Basically, a share in Boise State Broncos, Inc. is a vote on the dissemination of athletic department funds.

Personally, I like this idea. Although it is not without its dilemmas. First of all, what if a rich alumnus of Boise St.'s main rival bought all the shares? Second, could the shareholders choose to keep all of the money in the athletic department and withhold it from the rest of the university? What if they reinvested the money in the football program and let the other sports to wither from lack of funding?

Once these issues get fixed, I would like to see Florida State follow the lead of Boise St. I think selling stock in the Noles would eliminate some of the sway of the Seminole Boosters. However well meaning they may proclaim themselves as being, I have never trusted the booster program. Especially after what they did during the Jeff Bowden fiasco. I don't think any one group should be able to hold a public institution's financial backing hostage pending a decision by those employed by the institution. Especially if it is based on the actions of personnel on an athletic playing field.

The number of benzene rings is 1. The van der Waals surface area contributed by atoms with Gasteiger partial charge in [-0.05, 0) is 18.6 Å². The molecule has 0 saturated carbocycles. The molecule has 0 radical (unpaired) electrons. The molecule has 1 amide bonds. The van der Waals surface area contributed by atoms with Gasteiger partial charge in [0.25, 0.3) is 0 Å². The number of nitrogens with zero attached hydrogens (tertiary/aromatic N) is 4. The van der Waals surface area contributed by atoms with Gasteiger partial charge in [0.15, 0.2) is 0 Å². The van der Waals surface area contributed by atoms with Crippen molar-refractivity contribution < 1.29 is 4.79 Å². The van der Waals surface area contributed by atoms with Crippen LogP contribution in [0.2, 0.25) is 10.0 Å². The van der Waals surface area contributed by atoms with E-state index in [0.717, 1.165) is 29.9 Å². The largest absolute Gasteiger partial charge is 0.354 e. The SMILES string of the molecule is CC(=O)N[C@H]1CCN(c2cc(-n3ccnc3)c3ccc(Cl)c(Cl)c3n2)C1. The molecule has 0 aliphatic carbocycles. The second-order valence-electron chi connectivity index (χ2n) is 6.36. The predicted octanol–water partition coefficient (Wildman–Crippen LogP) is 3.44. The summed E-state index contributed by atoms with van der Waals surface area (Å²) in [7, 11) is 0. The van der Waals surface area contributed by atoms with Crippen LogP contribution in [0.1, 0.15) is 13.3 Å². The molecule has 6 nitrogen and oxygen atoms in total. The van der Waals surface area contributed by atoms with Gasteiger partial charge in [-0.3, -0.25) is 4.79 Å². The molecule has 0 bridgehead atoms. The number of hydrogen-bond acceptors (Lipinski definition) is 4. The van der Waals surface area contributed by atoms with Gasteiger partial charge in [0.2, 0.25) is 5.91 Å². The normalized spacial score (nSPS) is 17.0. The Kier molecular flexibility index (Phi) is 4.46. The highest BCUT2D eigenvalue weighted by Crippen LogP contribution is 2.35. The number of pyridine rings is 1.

Although I would like to see all booster programs eliminated and donations to the university given to the highest office and then vetted down to the departments by need, not by whim, I don't think that will happen anytime soon. In the meantime we might as well use stock issuing as a way to formalize the influence and benefits of the giving process. Perhaps making the Boosters official stock holders would make their influence more "official" and lift the veil on any dope deals, secret negotiations, and payoffs that might involve university employees. Not that boosters should have a say in those decisions anyway.

I guess in the real world money really does talk.

Saturday, November 14, 2009

Eulogy for the Eliminated: The Serious Tip

Dearly Beloved,

Today we lay to rest this blog. Three years is a long time to write for one web site. Especially one as varied, unpredictable, and as one reader put it "mixed bag" as this one. And so it is with a heavy heart and just a wee bit of melancholy that I am closing down The Serious Tip and moving to

What exactly was The Serious Tip, anyway? Originally, this blog was going to be called "The Not So Serious Tip" - sort of a tribute to the old HBO show "Not Necessarily the News". But I figured the name was a little long and I didn't have a clue what I was going to write. I just had a name.

(For a lack of a prequel, consider this the start of my blogging history. I think I already told the story about how I read Jenn Sterger's blog and thought to myself, if she can do it, so can I. So I am not going to re-tell that part.)